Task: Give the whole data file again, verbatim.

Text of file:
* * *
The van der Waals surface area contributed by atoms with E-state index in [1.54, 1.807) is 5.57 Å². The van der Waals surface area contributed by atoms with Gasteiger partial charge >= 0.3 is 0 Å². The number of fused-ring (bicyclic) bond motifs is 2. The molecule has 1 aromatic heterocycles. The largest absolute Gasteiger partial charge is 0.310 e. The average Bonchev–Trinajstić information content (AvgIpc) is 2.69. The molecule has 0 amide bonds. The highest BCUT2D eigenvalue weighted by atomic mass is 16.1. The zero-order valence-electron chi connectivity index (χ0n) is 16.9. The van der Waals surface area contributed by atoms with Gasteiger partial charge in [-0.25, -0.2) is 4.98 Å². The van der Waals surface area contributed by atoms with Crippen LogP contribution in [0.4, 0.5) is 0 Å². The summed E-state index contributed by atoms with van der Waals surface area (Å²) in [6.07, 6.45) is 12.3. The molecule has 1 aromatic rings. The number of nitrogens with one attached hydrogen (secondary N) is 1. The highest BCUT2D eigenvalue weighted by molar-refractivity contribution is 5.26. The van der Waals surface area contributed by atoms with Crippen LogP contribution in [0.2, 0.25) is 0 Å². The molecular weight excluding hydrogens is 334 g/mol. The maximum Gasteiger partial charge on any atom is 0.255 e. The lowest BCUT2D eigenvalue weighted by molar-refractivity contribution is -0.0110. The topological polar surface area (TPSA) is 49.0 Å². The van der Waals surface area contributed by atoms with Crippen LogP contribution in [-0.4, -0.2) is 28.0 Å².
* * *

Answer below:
The van der Waals surface area contributed by atoms with E-state index in [1.54, 1.807) is 5.57 Å². The van der Waals surface area contributed by atoms with Gasteiger partial charge >= 0.3 is 0 Å². The number of fused-ring (bicyclic) bond motifs is 2. The molecule has 1 aromatic heterocycles. The largest absolute Gasteiger partial charge is 0.310 e. The average Bonchev–Trinajstić information content (AvgIpc) is 2.69. The molecule has 0 amide bonds. The highest BCUT2D eigenvalue weighted by atomic mass is 16.1. The zero-order valence-electron chi connectivity index (χ0n) is 16.9. The van der Waals surface area contributed by atoms with Gasteiger partial charge in [-0.25, -0.2) is 4.98 Å². The van der Waals surface area contributed by atoms with Crippen LogP contribution in [0.4, 0.5) is 0 Å². The summed E-state index contributed by atoms with van der Waals surface area (Å²) in [6.07, 6.45) is 12.3. The molecule has 1 aromatic rings. The number of nitrogens with one attached hydrogen (secondary N) is 1. The highest BCUT2D eigenvalue weighted by molar-refractivity contribution is 5.26. The van der Waals surface area contributed by atoms with Crippen LogP contribution in [0.2, 0.25) is 0 Å². The molecular weight excluding hydrogens is 334 g/mol. The maximum Gasteiger partial charge on any atom is 0.255 e. The lowest BCUT2D eigenvalue weighted by molar-refractivity contribution is -0.0110. The topological polar surface area (TPSA) is 49.0 Å². The van der Waals surface area contributed by atoms with Crippen LogP contribution in [-0.4, -0.2) is 28.0 Å².